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Were brachiosaurs really tall at the shoulder? Nick (I think) wrote..
> ...is it not entirely certain that both _B._ and _G._ were as
> high-shouldered as traditionally depicted?
And Tim replied...
> I think it's OK for _B. altithorax_, but I'm not sure about
> _Giraffatitan_ or those poorly known Wealden "brachiosaurs"
> (_Pelorosaurus_ etc).
Rumours have been kicking round for a while that the forelimb-
hindlimb disparity observed in _Brachiosaurus_ species might be (wait
for it) due to the possibly chimaeric nature of the mounts. Most
recently, John Martin and colleagues (1998) assert that all notions
of limb disparity in brachiosaurs result from the Humboldt mount.
Apparently, this is composite reconstruction with some plaster bits.
Janensch (1914, 1929) does not, I believe, give enough measurements
for the disparity to be demonstratable based on the two articulated
specimens of _brancai_ he found.
John et al. conclude provisionally that _brancai_ was higher in front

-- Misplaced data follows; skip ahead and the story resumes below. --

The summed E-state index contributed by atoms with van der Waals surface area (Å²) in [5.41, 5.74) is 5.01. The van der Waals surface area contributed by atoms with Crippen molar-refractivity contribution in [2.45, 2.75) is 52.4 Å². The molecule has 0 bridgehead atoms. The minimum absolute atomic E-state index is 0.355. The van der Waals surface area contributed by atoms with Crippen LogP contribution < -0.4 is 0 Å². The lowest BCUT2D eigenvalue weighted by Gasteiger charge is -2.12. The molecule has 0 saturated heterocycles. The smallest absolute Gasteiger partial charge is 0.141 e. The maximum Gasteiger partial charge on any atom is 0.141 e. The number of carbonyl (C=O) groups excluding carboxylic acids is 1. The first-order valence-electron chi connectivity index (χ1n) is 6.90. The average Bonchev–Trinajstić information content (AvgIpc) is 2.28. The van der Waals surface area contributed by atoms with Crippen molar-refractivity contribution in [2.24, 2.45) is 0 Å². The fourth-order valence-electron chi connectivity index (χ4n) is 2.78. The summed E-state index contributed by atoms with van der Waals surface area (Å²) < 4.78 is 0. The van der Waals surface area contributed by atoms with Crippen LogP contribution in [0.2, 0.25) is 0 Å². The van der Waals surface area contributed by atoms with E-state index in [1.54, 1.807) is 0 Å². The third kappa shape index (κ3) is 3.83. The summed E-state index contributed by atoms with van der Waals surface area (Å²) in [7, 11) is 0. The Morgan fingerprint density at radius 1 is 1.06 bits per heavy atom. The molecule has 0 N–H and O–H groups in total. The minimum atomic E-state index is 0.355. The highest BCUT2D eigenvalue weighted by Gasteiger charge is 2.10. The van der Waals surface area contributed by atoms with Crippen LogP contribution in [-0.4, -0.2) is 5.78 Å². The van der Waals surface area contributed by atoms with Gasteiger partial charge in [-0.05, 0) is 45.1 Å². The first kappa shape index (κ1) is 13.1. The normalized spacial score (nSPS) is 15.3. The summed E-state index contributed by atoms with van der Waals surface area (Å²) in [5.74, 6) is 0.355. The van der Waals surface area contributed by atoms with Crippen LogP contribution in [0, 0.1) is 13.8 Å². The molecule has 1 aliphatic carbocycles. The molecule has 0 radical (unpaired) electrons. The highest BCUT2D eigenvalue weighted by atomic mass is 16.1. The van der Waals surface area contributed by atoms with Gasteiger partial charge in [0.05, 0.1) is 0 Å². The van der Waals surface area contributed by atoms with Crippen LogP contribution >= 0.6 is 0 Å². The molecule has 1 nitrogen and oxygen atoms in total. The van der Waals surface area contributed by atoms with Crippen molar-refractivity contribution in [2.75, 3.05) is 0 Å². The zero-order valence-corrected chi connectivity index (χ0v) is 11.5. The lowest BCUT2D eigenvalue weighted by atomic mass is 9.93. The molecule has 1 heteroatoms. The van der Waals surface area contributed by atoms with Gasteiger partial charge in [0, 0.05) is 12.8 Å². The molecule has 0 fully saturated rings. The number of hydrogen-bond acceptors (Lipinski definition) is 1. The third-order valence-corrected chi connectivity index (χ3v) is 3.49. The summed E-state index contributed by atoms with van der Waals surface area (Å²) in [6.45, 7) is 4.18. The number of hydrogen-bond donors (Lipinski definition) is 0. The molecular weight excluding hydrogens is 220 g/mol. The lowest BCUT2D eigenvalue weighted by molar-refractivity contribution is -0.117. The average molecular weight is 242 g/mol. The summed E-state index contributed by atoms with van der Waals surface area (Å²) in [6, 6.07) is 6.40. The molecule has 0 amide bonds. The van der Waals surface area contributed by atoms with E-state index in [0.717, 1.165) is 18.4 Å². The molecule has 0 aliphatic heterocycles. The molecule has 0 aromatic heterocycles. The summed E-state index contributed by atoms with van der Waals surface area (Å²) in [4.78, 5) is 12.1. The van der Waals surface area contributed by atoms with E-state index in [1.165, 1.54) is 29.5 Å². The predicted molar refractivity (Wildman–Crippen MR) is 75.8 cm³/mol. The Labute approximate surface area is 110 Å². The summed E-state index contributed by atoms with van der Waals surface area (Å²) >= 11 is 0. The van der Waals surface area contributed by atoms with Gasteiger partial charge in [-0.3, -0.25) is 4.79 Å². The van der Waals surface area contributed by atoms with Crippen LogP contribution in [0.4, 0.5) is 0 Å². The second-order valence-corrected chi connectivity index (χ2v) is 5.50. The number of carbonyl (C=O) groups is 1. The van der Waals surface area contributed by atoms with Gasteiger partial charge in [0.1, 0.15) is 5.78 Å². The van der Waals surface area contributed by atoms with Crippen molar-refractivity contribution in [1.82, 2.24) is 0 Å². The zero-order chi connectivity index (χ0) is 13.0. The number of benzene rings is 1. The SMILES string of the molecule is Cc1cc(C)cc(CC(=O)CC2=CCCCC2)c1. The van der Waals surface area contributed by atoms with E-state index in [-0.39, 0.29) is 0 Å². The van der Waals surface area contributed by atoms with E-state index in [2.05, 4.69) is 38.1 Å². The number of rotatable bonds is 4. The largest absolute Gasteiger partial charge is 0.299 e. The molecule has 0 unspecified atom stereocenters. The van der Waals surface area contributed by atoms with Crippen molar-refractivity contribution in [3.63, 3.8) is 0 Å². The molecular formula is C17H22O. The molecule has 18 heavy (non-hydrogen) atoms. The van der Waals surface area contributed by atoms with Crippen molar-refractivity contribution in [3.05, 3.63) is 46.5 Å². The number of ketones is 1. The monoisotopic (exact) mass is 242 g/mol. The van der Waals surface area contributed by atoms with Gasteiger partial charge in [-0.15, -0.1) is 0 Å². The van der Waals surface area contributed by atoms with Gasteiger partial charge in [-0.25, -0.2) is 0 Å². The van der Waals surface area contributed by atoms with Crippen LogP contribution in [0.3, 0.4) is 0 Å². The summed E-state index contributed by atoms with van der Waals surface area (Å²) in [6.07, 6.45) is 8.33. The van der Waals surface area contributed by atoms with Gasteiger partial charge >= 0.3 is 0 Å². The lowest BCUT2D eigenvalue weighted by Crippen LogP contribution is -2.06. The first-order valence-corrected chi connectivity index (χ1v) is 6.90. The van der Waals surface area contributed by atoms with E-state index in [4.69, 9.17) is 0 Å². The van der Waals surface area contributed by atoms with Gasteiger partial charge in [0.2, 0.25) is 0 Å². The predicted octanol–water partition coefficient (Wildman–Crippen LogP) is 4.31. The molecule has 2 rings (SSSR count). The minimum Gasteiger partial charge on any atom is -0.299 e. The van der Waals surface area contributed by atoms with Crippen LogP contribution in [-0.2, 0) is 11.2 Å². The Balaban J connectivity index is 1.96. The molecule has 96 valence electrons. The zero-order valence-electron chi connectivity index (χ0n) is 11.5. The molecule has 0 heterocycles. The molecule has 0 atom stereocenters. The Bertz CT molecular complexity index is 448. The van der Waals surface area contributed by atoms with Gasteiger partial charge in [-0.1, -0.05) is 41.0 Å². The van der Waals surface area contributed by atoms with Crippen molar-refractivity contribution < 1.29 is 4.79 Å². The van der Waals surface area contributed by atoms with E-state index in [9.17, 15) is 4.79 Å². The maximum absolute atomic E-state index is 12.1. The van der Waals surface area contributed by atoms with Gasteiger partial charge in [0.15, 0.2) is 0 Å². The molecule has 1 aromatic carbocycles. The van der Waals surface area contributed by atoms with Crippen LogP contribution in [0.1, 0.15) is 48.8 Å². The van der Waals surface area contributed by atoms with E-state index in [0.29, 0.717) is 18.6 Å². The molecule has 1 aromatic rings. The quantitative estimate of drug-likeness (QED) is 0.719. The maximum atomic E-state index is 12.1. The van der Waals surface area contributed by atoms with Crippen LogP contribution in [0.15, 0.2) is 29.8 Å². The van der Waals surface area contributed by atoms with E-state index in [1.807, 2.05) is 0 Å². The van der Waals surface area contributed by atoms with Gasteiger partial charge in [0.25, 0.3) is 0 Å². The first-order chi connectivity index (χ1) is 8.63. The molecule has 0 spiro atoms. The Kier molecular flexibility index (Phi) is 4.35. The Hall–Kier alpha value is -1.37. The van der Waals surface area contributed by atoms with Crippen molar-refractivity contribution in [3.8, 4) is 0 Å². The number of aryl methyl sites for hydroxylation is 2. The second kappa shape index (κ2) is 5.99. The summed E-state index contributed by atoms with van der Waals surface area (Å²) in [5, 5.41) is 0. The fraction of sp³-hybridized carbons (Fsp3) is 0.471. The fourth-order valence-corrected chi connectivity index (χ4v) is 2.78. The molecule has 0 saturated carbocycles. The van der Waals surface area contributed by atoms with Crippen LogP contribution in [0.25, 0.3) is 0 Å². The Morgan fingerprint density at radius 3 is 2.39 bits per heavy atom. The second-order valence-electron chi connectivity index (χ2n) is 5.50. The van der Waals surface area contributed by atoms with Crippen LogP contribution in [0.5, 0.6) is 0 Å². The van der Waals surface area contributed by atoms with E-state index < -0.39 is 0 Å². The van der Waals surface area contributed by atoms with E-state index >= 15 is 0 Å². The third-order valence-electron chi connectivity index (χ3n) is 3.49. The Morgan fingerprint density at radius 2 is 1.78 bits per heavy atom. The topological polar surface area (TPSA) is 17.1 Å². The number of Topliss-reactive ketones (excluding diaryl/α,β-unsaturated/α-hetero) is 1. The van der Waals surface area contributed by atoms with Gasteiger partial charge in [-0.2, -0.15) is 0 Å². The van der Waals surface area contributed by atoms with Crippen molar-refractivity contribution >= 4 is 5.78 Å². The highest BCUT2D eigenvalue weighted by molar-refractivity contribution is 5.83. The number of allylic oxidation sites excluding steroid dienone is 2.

that behind, but they suggest that _B(?). altithorax_ had front and
hind limbs of equal length. Greg might disagree with this, as in his
_Hunteria_ paper (and in subsequent articles), and as Tim explained
in his email, he has shown how the angle of the sacral verts (called
the anterodorsal inclination by Tim) indicates a thorax that was
held at a raised angle to the ground, rather than parallel to it as
is reconstructed for most dinosaurs (Martinesque archaeopterygids
notwithstanding.... these coelurosaurs clearly mimicked sifakas and
hominines:)). However, if this sacral angle is true for titanosaurs,
maybe the correlation doesn't work. I don't have any titanosaur
figures to hand and don't known enough about sauropods to be
competent. Going back to brachiosaurs (and assuming that they might
be a clade)... WEALDEN TO THE RESCUE! The 'new' Isle of Wight
brachiosaur, still in desperate need of formal publication, does have
forelimb and hindlimb bones preserved. It may therefore reveal the
limb proportions of the animal.
Incidentally, the thing about archaeopterygids mimicking sifakas and
hominines is not something I just made up - Martin actually wrote
this in a recently published article (can't remember which one).
"He who is silent is understood to consent"
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